But what I really detested about the book was the characters. Every single one of them was a Mary Sue/Gary Stu. I don’t care if Becca is slightly insecure. She’s still a Mary Sue. Somehow, all of them are smart in some way but then they don’t know what a substitution code is? How old are they? In what universe does a fully grown adult allow children to coerce him into flying all of them to a foreign country? In what universe, will ANYBODY be able to find five tickets on a plane to Europe in ONE DAY? The universe practically revolves around them. Becca was the worst. She knows five languages. She knows all type of history facts. She knows science. She knows friggin’ everything. She’s quiet. She’s nice. THERE IS NOTHING WRONG WITH HER. Lily might not be smart, but she is a “fantastic researcher”. But please explain to me how she can get WIRELESS IN A FOREIGN COUNTRY SO EASILY. DID I MISS THE MEMO ABOUT HOW SHE GOT 4G IN A FOREIGN COUNTRY? IT’S REALLY EXPENSIVE THERE. DID YOU KNOW THAT? WOULD YOUR PARENTS BE WILLING TO PAY FOR WIRELESS? OH YEAH OF COURSE THEY WOULD SINCE THE ENTIRE FRIGGIN’ UNIVERSE REVOLVES AROUND THESE FOUR KIDS. DID I MISS THE FACT THAT SHE SOMEHOW MANAGED TO CONNECT TO WIFI IN A TAXI? I’M FAIRLY CERTAIN THAT TAXI’S IN EUROPE DO NOT COME WITH WIFI. AIN’T NOBODY GOT MONEY FOR THAT. PLEASE EXPLAIN THIS TO ME. HOW IS HER LAPTOP OR TABLET NOT DEAD YET? HOW? Wade is annoying. He knows science and is just as smart as Becca, but then he always feel as if she is superior. Darrell isn’t supposed to be smart, but then of course he also knows some of the lovely facts that would benefit them on their journey. It doesn’t make any logical sense. They are said to be smart but then do some of the stupidest things I have ever read. If you are trying to maintain secrecy and “stay off the grid” as you have said, DON’T POST BLOG POSTS ABOUT THE ADVENTURE. I’m pretty sure that if they KNOW WHERE YOU LIVE and WHAT YOUR PHONE AND SUCH IS, the they can PROBABLY FIGURE OUT YOU HAVE A BLOG. Secondly, WHO WIELDS A DAGGER AND TAKES IT OUT IN PUBLIC. AGAIN, SECRECY. If you take out a very expensive-looking, dangerous weapon, what normal person isn’t going to notice? Please gain some common sense.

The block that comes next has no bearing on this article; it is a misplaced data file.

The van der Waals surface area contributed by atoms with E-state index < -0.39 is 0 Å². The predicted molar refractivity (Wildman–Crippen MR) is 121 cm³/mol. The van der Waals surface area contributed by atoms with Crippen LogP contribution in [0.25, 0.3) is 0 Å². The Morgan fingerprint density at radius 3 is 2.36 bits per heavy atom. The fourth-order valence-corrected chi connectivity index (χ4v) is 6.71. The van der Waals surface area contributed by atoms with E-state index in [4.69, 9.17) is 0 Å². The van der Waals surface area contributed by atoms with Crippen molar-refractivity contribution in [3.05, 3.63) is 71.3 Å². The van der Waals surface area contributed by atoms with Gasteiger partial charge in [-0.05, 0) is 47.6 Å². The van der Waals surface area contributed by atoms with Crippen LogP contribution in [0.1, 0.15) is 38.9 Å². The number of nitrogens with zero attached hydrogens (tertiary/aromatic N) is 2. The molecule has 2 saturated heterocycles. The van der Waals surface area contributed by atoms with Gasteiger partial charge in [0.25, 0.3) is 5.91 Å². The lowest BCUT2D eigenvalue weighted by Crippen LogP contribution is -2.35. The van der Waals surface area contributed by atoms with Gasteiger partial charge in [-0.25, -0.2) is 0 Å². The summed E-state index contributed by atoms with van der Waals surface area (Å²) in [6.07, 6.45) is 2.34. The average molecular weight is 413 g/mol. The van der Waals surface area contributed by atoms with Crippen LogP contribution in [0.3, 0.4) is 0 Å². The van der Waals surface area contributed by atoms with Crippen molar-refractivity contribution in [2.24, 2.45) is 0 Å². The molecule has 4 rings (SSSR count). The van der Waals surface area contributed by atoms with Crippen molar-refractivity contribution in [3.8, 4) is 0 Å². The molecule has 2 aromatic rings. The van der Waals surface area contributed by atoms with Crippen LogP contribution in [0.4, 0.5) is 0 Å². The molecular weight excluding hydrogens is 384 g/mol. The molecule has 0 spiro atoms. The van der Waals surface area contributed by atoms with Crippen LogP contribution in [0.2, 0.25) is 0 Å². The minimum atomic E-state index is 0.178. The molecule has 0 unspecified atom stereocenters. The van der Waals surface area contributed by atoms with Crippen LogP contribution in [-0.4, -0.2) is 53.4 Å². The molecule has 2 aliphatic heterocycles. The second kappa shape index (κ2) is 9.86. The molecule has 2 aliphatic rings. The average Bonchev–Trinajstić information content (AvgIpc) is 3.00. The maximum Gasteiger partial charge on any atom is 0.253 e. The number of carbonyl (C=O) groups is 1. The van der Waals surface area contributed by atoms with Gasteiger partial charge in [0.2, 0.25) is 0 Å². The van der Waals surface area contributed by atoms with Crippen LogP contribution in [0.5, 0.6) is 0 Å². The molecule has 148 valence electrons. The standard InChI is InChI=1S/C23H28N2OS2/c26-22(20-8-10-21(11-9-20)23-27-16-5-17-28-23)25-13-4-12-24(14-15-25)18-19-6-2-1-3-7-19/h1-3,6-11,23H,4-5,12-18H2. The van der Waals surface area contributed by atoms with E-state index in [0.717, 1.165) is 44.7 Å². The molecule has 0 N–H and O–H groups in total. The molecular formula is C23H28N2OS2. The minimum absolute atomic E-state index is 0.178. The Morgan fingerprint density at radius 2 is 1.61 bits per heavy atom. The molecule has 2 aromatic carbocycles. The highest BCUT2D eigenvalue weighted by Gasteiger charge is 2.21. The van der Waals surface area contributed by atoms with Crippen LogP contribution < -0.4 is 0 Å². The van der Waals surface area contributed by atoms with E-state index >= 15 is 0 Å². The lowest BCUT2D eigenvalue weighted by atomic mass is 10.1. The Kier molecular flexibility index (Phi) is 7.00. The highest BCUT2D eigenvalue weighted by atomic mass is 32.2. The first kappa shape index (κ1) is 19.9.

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The plot is inane. Again, since the world REVOLVES AROUND THESE CHILDREN, they can do anything without getting in trouble. They somehow have endless pockets and can come up with fantastic plans that miraculously work. Paired with the terrible writing, the book dragged to the point that I stopped just past the halfway point. I had to force myself to read it. I applaud myself for getting that far.

Lastly, before I finish this lovely rant, the scientific facts are wrong. I appreciate the research, but use more accurate sources.

1/5 Stars